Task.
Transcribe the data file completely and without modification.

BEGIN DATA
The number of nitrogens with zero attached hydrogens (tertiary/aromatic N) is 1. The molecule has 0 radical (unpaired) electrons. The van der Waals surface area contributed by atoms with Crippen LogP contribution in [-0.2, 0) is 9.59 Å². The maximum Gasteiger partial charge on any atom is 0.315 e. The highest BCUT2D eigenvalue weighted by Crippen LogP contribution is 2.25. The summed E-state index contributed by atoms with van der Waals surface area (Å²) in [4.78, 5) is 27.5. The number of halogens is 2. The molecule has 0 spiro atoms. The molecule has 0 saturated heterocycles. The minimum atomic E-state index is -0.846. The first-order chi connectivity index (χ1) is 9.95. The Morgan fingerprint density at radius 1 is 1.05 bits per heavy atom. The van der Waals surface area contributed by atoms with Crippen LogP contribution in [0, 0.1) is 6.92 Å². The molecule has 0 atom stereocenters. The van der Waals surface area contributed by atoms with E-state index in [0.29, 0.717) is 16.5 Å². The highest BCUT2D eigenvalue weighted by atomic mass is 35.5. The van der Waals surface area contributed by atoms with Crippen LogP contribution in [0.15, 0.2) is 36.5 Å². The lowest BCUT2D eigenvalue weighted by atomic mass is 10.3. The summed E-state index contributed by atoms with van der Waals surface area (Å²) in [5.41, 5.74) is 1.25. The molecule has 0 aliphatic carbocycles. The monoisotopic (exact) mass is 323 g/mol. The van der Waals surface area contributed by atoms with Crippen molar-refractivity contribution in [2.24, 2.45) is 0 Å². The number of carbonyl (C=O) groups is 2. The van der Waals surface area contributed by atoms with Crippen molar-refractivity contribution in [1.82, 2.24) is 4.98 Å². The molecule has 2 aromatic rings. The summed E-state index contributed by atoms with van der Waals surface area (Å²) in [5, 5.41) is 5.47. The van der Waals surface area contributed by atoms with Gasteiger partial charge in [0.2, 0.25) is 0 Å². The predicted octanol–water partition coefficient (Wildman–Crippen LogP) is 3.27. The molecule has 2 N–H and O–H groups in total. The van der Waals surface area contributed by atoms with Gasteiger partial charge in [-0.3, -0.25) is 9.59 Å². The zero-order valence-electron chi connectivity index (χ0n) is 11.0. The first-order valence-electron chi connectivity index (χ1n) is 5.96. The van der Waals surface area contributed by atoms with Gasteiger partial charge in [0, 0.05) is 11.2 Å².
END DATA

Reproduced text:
The number of nitrogens with zero attached hydrogens (tertiary/aromatic N) is 1. The molecule has 0 radical (unpaired) electrons. The van der Waals surface area contributed by atoms with Crippen LogP contribution in [-0.2, 0) is 9.59 Å². The maximum Gasteiger partial charge on any atom is 0.315 e. The highest BCUT2D eigenvalue weighted by Crippen LogP contribution is 2.25. The summed E-state index contributed by atoms with van der Waals surface area (Å²) in [4.78, 5) is 27.5. The number of halogens is 2. The molecule has 0 spiro atoms. The molecule has 0 saturated heterocycles. The minimum atomic E-state index is -0.846. The first-order chi connectivity index (χ1) is 9.95. The Morgan fingerprint density at radius 1 is 1.05 bits per heavy atom. The van der Waals surface area contributed by atoms with Crippen LogP contribution in [0, 0.1) is 6.92 Å². The molecule has 0 atom stereocenters. The van der Waals surface area contributed by atoms with E-state index in [0.29, 0.717) is 16.5 Å². The highest BCUT2D eigenvalue weighted by atomic mass is 35.5. The van der Waals surface area contributed by atoms with Crippen LogP contribution in [0.15, 0.2) is 36.5 Å². The lowest BCUT2D eigenvalue weighted by atomic mass is 10.3. The summed E-state index contributed by atoms with van der Waals surface area (Å²) in [5.41, 5.74) is 1.25. The molecule has 0 aliphatic carbocycles. The monoisotopic (exact) mass is 323 g/mol. The van der Waals surface area contributed by atoms with Crippen molar-refractivity contribution in [2.24, 2.45) is 0 Å². The number of carbonyl (C=O) groups is 2. The van der Waals surface area contributed by atoms with Crippen molar-refractivity contribution in [1.82, 2.24) is 4.98 Å². The molecule has 2 aromatic rings. The summed E-state index contributed by atoms with van der Waals surface area (Å²) in [5, 5.41) is 5.47. The van der Waals surface area contributed by atoms with Gasteiger partial charge in [0.2, 0.25) is 0 Å². The predicted octanol–water partition coefficient (Wildman–Crippen LogP) is 3.27. The molecule has 2 N–H and O–H groups in total. The van der Waals surface area contributed by atoms with Gasteiger partial charge in [-0.3, -0.25) is 9.59 Å². The zero-order valence-electron chi connectivity index (χ0n) is 11.0. The first-order valence-electron chi connectivity index (χ1n) is 5.96. The van der Waals surface area contributed by atoms with Gasteiger partial charge in [0, 0.05) is 11.2 Å².